|Quality vs. Quantity of Life
Aug 25, 2002
Hello, I am a 26 year old male. I was diagnosed with HIV in March 2002 (I was infected in Dec 2001). My lab info: 3/02 VL 7595/CD4 547; 5/02 VL 12257/CD4 745.
I have not started treatment yet. I know it is inevitable that I will have to start treatment someday. I have been reading as much as I can about the treatments available and accounts of patients on treatment. I keep reading that HIV drugs can help you live longer. I also read accounts of patients and their side effects and of patients that take a STI/drug holiday "feeling alive again".
For me I would rather live not as long and have more years of feeling "normal" and battle a year or two with OI in the end, instead of 20 years of dealing with side effects, disability, loss of job, and toxic medication just so I can have an undetectable VL and live longer. It doesn't seem worth it. It seems that with treatment, I should be saving for disability instead of retirement.
To be quite honest, I am absolutely terrified of HIV meds. (and that sentence is expressed with complete passion) To me, the length of my life is not as important as quality of it.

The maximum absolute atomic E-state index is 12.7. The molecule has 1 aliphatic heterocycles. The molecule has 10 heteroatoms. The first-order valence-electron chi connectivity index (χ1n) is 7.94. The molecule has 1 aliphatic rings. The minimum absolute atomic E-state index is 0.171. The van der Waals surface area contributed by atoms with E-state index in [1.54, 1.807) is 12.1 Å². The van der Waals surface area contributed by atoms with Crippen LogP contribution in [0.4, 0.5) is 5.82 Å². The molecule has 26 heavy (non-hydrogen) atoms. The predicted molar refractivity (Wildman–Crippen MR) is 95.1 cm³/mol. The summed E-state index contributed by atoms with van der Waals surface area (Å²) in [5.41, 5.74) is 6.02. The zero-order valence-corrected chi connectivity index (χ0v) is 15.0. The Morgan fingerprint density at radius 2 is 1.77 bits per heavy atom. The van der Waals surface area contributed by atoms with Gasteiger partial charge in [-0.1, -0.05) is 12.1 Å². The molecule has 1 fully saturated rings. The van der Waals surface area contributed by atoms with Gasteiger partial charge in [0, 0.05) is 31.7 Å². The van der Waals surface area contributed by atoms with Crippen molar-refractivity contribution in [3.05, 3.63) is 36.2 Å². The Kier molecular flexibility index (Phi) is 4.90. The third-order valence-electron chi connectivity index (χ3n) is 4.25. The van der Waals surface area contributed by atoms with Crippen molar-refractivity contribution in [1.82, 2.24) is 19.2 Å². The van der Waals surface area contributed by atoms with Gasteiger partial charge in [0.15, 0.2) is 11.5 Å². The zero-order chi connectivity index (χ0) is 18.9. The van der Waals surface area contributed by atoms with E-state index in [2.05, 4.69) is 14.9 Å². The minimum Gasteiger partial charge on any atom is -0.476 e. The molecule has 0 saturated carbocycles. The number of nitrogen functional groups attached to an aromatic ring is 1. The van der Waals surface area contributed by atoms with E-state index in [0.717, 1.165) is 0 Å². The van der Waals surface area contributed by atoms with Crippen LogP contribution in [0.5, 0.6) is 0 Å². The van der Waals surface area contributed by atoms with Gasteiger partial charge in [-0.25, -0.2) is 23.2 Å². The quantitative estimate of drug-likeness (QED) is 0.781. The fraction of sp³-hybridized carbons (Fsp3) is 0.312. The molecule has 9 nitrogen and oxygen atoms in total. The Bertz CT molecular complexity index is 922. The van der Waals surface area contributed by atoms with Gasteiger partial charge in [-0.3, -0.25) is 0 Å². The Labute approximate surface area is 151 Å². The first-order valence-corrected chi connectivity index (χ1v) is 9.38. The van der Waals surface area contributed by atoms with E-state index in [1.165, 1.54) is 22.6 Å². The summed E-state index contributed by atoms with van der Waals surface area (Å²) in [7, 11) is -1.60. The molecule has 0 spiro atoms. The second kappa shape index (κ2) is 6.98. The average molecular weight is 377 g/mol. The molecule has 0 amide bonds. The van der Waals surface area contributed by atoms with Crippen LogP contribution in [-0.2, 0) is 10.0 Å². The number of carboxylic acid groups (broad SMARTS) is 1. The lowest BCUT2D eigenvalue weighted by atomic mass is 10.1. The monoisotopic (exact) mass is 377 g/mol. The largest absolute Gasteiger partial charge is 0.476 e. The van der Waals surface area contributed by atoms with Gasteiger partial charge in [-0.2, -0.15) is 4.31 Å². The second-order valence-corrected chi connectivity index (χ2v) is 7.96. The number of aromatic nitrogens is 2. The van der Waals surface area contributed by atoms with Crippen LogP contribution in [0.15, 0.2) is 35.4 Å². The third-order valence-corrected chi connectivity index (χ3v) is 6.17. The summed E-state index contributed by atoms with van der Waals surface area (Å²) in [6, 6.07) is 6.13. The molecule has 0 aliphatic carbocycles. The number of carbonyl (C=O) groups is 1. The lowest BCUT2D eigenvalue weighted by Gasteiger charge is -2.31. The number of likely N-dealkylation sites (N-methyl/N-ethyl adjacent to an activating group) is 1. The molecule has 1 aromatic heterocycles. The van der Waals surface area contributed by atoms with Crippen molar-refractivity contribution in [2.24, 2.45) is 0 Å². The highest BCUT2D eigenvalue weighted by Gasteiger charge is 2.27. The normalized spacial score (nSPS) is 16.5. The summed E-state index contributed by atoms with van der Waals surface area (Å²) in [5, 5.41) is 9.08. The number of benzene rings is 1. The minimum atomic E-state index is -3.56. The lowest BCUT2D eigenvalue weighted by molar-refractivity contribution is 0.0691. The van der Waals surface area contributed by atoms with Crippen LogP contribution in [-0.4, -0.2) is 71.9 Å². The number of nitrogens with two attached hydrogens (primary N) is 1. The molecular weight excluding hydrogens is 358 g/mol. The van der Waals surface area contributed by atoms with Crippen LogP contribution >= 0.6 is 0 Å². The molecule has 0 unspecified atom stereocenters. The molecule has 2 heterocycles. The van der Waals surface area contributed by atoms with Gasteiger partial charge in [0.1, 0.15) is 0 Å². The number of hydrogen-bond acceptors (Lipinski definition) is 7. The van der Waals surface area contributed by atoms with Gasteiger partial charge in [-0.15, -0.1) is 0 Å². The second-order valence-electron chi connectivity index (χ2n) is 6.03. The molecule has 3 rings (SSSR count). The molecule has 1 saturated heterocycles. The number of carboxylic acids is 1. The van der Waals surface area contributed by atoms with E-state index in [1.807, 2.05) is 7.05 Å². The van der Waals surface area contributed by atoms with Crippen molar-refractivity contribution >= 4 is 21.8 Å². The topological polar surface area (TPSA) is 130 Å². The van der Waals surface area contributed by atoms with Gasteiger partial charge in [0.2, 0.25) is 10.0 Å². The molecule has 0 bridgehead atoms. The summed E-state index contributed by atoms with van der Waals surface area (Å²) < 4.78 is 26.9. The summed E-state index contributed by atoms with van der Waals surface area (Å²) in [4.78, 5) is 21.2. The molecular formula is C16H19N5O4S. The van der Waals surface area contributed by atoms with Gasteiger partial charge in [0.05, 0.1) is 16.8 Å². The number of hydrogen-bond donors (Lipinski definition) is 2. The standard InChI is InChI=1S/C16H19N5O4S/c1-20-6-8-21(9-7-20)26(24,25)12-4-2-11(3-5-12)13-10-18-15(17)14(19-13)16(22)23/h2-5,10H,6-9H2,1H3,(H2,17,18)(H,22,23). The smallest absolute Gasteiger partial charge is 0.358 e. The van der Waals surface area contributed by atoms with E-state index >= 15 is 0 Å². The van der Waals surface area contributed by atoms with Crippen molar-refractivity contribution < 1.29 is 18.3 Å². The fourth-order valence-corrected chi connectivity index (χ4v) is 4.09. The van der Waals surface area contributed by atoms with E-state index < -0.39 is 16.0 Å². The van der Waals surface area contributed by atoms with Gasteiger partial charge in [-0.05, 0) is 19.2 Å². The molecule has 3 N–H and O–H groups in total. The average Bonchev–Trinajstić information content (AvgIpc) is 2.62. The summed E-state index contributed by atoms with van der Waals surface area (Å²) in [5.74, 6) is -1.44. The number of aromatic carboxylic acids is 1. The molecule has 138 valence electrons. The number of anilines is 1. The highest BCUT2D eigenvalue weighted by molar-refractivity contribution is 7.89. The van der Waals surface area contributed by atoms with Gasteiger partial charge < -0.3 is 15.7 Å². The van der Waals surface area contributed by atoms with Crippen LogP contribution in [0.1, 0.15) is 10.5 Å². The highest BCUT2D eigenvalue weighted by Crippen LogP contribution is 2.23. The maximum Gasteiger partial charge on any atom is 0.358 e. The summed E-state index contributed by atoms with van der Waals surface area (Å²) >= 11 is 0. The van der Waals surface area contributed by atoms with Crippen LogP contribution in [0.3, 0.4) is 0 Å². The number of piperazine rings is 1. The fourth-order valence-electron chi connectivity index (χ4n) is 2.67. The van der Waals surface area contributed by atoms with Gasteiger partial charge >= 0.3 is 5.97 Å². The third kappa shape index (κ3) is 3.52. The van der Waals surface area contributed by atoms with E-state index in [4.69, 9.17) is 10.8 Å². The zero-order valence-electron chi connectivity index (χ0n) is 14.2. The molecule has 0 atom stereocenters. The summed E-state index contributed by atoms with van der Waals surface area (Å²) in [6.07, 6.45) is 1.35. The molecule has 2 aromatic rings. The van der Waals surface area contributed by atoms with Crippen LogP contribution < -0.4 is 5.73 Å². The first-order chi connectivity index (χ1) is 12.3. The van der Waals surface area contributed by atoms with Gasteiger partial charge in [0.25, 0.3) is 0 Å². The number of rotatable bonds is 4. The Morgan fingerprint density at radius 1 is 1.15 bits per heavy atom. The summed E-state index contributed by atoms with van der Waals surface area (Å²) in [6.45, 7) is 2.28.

Maybe you have a different aspect on treatment. If you have any insight that would help me understand the benefit of treatment, please share your thoughts. At this point, I am considering forgoing treatment altogether.
Thank you for your time.
| Response from Dr. Young
Thanks for your commentary-
I share your view that it really is quality of life that governs our outcomes. It is clear that for some persons, HIV medications do come with side effects, effects that can adversely affect the quality of life.
On the other hand, there are many (and I'd say a large proportion) persons on their initial drug regimens who tolerate their medications with little or no side effects.
The goal of therapy, as I see it, is preventive medicine. The goal therefore is balancing the risks of medications (possible) to the risks of advancing HIV disease (definate and life threatening). At some point, the balance of risks favors treatment- though this balancing point is very individualized. Also understand that the science of treatments continues to get better, so that the complications that we saw in the past, hopefully, will not be seen (with the same frequency) in the future.
Hope this is helpful for you. -BY
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